Another research project on African swine fever (ASF) in Vietnam, made possible by a USDA Foreign Agricultural Service grant obtained by the Swine Health Information Center (SHIC) with support from the National Pork Producers Council, is complete. This project examined an ASFV control measure involving a tooth extraction, or test-and-remove, protocol. Commonly, a tooth extraction protocol for a sow farm involves removing any sow exhibiting clinical signs compatible with ASF along with the two sows in stalls on each side of the index animal. The results of this study suggest tooth extraction test-and-remove is not a reliable way to eliminate ASF from a pig farm.
In Vietnam, ASFV control measures have included this type of tooth extraction test-and-remove protocol. In this study, sows identified by farm caregivers as ASFV risks, because of fever or behavior, had whole blood samples collected from the index animal as well as 14 animals in gestation stalls on each side of the index sow (see Figure 1). Although the original design was developed presuming directional flow of a common water trough, the farms participating used a nipple watering system similar to what would be used in the US. These samples were tested for ASFV DNA by real-time ASFV PCR within 24-hours of arrival to the lab.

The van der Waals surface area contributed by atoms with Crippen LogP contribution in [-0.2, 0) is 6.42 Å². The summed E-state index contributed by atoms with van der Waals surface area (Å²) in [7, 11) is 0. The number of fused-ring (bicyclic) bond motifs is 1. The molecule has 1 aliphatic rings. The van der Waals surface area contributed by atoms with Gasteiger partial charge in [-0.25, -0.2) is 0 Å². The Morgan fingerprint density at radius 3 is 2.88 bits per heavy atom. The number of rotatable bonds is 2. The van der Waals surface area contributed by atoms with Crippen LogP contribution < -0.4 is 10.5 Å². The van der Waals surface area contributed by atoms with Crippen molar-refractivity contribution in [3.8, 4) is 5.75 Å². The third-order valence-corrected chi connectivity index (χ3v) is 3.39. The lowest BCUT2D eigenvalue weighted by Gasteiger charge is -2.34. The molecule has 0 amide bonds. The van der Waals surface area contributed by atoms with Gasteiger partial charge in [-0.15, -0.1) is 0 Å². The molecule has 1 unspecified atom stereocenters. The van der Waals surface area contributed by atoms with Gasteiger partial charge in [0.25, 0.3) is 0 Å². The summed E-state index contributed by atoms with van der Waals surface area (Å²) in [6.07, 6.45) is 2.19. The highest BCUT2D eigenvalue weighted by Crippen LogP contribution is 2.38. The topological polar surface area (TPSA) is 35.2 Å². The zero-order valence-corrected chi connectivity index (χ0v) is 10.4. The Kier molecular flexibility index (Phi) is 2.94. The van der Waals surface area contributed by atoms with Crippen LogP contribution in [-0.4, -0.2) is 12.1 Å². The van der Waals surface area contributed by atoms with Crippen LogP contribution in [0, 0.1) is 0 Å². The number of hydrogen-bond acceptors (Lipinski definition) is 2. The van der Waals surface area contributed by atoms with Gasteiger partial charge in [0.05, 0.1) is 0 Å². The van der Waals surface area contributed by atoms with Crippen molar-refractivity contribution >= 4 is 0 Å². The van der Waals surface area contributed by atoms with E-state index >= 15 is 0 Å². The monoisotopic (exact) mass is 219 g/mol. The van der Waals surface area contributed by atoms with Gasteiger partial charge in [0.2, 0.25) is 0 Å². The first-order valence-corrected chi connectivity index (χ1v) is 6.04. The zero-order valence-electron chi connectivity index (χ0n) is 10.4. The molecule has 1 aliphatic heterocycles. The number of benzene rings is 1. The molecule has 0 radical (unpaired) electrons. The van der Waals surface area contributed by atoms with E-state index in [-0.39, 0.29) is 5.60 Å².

Figure 1. Blood sampling protocol around a suspected ASF clinical sow in gestation†‡
†F0=index sow, F1= direct/closest contact neighbors, F2= indirect contact neighbors; A= ”down” row, B= “up” row
‡(The rationale for the sampling distribution was due to an assumption drinking water flowed down a common water trough)
There were 766 whole blood samples from 52 caregiver-identified ASFV events collected and tested for ASFV via PCR in the study. Of those, 85 samples were positive for ASFV. Researchers found in 33% of the events, the index sow and 14 neighbor sows tested were ASFV PCR negative. But in the majority of events, 67%, the index sows were ASFV PCR positive.
Among all sows found to be ASF PCR positive, 39 (78%) were located outside of the index animal and the direct contact neighbors on each side of her. They also reported ASFV DNA was detected in blood from sows showing no clinical signs. In fact, when the index sow and the two contact sows on each side of her were removed, there still was a 50% probability that additional, undetected ASFV PCR positive sows remained.
Overall, the researchers said the evidence suggested tooth extraction test-and-remove is not sufficient to eliminate ASF from a pig farm. The complete write up of the project will be submitted for peer-reviewed publication and will be available when that has been published.
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